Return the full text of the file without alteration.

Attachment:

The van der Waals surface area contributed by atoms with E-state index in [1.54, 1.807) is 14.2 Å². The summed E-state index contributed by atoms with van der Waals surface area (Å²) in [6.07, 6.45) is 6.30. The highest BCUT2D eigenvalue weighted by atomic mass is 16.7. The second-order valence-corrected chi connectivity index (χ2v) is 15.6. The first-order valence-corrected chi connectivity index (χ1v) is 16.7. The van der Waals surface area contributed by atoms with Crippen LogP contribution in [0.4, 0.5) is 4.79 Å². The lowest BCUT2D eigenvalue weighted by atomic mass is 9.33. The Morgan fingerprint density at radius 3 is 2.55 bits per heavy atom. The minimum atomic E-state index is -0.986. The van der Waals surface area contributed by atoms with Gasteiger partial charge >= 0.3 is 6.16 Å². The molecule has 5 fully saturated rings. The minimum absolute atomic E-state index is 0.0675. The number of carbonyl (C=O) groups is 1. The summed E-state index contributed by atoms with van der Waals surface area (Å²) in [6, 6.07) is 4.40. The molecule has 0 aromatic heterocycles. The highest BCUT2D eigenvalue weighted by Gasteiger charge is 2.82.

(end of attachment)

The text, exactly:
The van der Waals surface area contributed by atoms with E-state index in [1.54, 1.807) is 14.2 Å². The summed E-state index contributed by atoms with van der Waals surface area (Å²) in [6.07, 6.45) is 6.30. The highest BCUT2D eigenvalue weighted by atomic mass is 16.7. The second-order valence-corrected chi connectivity index (χ2v) is 15.6. The first-order valence-corrected chi connectivity index (χ1v) is 16.7. The van der Waals surface area contributed by atoms with Crippen LogP contribution in [0.4, 0.5) is 4.79 Å². The lowest BCUT2D eigenvalue weighted by atomic mass is 9.33. The Morgan fingerprint density at radius 3 is 2.55 bits per heavy atom. The minimum atomic E-state index is -0.986. The van der Waals surface area contributed by atoms with Gasteiger partial charge >= 0.3 is 6.16 Å². The molecule has 5 fully saturated rings. The minimum absolute atomic E-state index is 0.0675. The number of carbonyl (C=O) groups is 1. The summed E-state index contributed by atoms with van der Waals surface area (Å²) in [6, 6.07) is 4.40. The molecule has 0 aromatic heterocycles. The highest BCUT2D eigenvalue weighted by Gasteiger charge is 2.82.